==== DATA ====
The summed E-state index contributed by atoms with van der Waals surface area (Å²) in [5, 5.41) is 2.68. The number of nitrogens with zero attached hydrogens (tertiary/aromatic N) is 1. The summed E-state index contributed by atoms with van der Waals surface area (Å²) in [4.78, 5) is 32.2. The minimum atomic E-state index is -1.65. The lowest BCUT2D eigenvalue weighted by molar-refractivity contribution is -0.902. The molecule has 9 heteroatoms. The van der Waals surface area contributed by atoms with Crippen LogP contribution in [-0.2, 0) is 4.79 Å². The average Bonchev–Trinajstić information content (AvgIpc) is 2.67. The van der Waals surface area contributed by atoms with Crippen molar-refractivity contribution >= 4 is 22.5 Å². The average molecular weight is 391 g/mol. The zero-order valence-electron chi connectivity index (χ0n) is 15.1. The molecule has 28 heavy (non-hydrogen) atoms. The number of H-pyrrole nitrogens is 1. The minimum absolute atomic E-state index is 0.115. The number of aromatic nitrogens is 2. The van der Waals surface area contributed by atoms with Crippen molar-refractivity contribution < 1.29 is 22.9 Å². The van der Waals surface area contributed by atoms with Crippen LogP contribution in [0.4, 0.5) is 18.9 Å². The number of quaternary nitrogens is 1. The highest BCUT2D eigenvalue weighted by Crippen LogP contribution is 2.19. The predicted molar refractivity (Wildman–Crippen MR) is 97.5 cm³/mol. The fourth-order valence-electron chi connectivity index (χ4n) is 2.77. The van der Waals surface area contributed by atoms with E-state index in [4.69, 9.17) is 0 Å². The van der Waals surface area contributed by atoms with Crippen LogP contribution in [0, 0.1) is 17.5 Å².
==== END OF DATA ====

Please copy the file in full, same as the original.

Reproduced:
The summed E-state index contributed by atoms with van der Waals surface area (Å²) in [5, 5.41) is 2.68. The number of nitrogens with zero attached hydrogens (tertiary/aromatic N) is 1. The summed E-state index contributed by atoms with van der Waals surface area (Å²) in [4.78, 5) is 32.2. The minimum atomic E-state index is -1.65. The lowest BCUT2D eigenvalue weighted by molar-refractivity contribution is -0.902. The molecule has 9 heteroatoms. The van der Waals surface area contributed by atoms with Crippen LogP contribution in [-0.2, 0) is 4.79 Å². The average Bonchev–Trinajstić information content (AvgIpc) is 2.67. The van der Waals surface area contributed by atoms with Crippen molar-refractivity contribution >= 4 is 22.5 Å². The average molecular weight is 391 g/mol. The zero-order valence-electron chi connectivity index (χ0n) is 15.1. The molecule has 28 heavy (non-hydrogen) atoms. The number of H-pyrrole nitrogens is 1. The minimum absolute atomic E-state index is 0.115. The number of aromatic nitrogens is 2. The van der Waals surface area contributed by atoms with Crippen molar-refractivity contribution < 1.29 is 22.9 Å². The van der Waals surface area contributed by atoms with Crippen LogP contribution in [0.4, 0.5) is 18.9 Å². The number of quaternary nitrogens is 1. The highest BCUT2D eigenvalue weighted by Crippen LogP contribution is 2.19. The predicted molar refractivity (Wildman–Crippen MR) is 97.5 cm³/mol. The fourth-order valence-electron chi connectivity index (χ4n) is 2.77. The van der Waals surface area contributed by atoms with E-state index in [4.69, 9.17) is 0 Å². The van der Waals surface area contributed by atoms with Crippen LogP contribution in [0, 0.1) is 17.5 Å².